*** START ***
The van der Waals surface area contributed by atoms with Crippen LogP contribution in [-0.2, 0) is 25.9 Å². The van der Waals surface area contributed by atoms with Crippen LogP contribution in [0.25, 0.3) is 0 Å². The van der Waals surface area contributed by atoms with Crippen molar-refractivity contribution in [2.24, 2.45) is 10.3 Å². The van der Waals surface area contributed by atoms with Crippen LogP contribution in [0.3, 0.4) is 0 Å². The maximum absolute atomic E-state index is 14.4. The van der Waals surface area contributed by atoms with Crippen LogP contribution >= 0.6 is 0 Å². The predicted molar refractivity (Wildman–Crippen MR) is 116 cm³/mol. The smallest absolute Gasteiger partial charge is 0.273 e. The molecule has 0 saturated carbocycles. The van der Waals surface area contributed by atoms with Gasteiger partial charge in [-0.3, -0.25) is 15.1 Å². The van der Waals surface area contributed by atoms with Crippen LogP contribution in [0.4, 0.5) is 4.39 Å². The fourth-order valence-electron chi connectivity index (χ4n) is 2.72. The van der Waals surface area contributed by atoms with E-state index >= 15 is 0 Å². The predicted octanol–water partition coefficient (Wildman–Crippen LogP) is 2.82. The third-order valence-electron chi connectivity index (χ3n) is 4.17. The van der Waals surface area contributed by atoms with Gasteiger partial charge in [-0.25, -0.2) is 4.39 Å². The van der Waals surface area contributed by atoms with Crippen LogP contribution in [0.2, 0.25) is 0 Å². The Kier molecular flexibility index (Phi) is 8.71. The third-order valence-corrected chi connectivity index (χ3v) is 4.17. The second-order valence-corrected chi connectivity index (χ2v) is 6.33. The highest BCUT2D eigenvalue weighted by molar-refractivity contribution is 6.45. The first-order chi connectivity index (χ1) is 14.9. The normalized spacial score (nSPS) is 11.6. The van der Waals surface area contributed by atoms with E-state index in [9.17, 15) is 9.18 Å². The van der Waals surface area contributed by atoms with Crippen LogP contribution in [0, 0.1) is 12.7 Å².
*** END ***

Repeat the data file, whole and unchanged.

The van der Waals surface area contributed by atoms with Crippen LogP contribution in [-0.2, 0) is 25.9 Å². The van der Waals surface area contributed by atoms with Crippen LogP contribution in [0.25, 0.3) is 0 Å². The van der Waals surface area contributed by atoms with Crippen molar-refractivity contribution in [2.24, 2.45) is 10.3 Å². The van der Waals surface area contributed by atoms with Crippen LogP contribution in [0.3, 0.4) is 0 Å². The maximum absolute atomic E-state index is 14.4. The van der Waals surface area contributed by atoms with Crippen LogP contribution >= 0.6 is 0 Å². The predicted molar refractivity (Wildman–Crippen MR) is 116 cm³/mol. The smallest absolute Gasteiger partial charge is 0.273 e. The molecule has 0 saturated carbocycles. The van der Waals surface area contributed by atoms with Gasteiger partial charge in [-0.3, -0.25) is 15.1 Å². The van der Waals surface area contributed by atoms with Crippen LogP contribution in [0.4, 0.5) is 4.39 Å². The fourth-order valence-electron chi connectivity index (χ4n) is 2.72. The van der Waals surface area contributed by atoms with E-state index >= 15 is 0 Å². The predicted octanol–water partition coefficient (Wildman–Crippen LogP) is 2.82. The third-order valence-electron chi connectivity index (χ3n) is 4.17. The van der Waals surface area contributed by atoms with Gasteiger partial charge in [-0.25, -0.2) is 4.39 Å². The van der Waals surface area contributed by atoms with Crippen LogP contribution in [0.2, 0.25) is 0 Å². The Kier molecular flexibility index (Phi) is 8.71. The third-order valence-corrected chi connectivity index (χ3v) is 4.17. The second-order valence-corrected chi connectivity index (χ2v) is 6.33. The highest BCUT2D eigenvalue weighted by molar-refractivity contribution is 6.45. The first-order chi connectivity index (χ1) is 14.9. The normalized spacial score (nSPS) is 11.6. The van der Waals surface area contributed by atoms with E-state index in [9.17, 15) is 9.18 Å². The van der Waals surface area contributed by atoms with Crippen LogP contribution in [0, 0.1) is 12.7 Å².